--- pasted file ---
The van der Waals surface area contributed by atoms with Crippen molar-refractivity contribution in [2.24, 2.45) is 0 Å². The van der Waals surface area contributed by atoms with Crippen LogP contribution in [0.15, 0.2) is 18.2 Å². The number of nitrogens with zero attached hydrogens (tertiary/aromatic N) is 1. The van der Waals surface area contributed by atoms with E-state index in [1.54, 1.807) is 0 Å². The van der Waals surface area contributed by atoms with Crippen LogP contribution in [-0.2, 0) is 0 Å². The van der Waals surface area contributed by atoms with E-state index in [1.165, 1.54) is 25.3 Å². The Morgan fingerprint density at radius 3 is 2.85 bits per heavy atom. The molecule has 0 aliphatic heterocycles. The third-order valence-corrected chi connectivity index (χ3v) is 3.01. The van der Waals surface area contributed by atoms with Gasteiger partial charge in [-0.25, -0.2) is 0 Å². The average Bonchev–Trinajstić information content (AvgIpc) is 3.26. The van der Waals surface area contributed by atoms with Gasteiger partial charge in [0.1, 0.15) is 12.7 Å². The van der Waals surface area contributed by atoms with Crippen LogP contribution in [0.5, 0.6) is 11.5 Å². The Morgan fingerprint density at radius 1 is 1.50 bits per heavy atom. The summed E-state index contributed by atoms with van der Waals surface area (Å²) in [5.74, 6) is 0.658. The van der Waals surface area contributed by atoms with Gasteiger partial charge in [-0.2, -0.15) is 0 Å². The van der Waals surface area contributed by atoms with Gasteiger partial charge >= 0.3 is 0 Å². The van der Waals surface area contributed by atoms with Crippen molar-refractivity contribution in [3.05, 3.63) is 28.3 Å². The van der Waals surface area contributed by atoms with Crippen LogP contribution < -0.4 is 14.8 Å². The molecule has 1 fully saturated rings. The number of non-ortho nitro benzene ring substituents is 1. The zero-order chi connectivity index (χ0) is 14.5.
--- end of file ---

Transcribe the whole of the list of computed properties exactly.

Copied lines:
The van der Waals surface area contributed by atoms with Crippen molar-refractivity contribution in [2.24, 2.45) is 0 Å². The van der Waals surface area contributed by atoms with Crippen LogP contribution in [0.15, 0.2) is 18.2 Å². The number of nitrogens with zero attached hydrogens (tertiary/aromatic N) is 1. The van der Waals surface area contributed by atoms with E-state index in [1.54, 1.807) is 0 Å². The van der Waals surface area contributed by atoms with Crippen LogP contribution in [-0.2, 0) is 0 Å². The van der Waals surface area contributed by atoms with E-state index in [1.165, 1.54) is 25.3 Å². The Morgan fingerprint density at radius 3 is 2.85 bits per heavy atom. The molecule has 0 aliphatic heterocycles. The third-order valence-corrected chi connectivity index (χ3v) is 3.01. The van der Waals surface area contributed by atoms with Gasteiger partial charge in [-0.25, -0.2) is 0 Å². The average Bonchev–Trinajstić information content (AvgIpc) is 3.26. The van der Waals surface area contributed by atoms with Gasteiger partial charge in [0.1, 0.15) is 12.7 Å². The van der Waals surface area contributed by atoms with Crippen LogP contribution in [0.5, 0.6) is 11.5 Å². The Morgan fingerprint density at radius 1 is 1.50 bits per heavy atom. The summed E-state index contributed by atoms with van der Waals surface area (Å²) in [5.74, 6) is 0.658. The van der Waals surface area contributed by atoms with Gasteiger partial charge in [-0.2, -0.15) is 0 Å². The van der Waals surface area contributed by atoms with Gasteiger partial charge >= 0.3 is 0 Å². The van der Waals surface area contributed by atoms with Crippen molar-refractivity contribution in [3.05, 3.63) is 28.3 Å². The van der Waals surface area contributed by atoms with Crippen LogP contribution < -0.4 is 14.8 Å². The molecule has 1 fully saturated rings. The number of non-ortho nitro benzene ring substituents is 1. The zero-order chi connectivity index (χ0) is 14.5.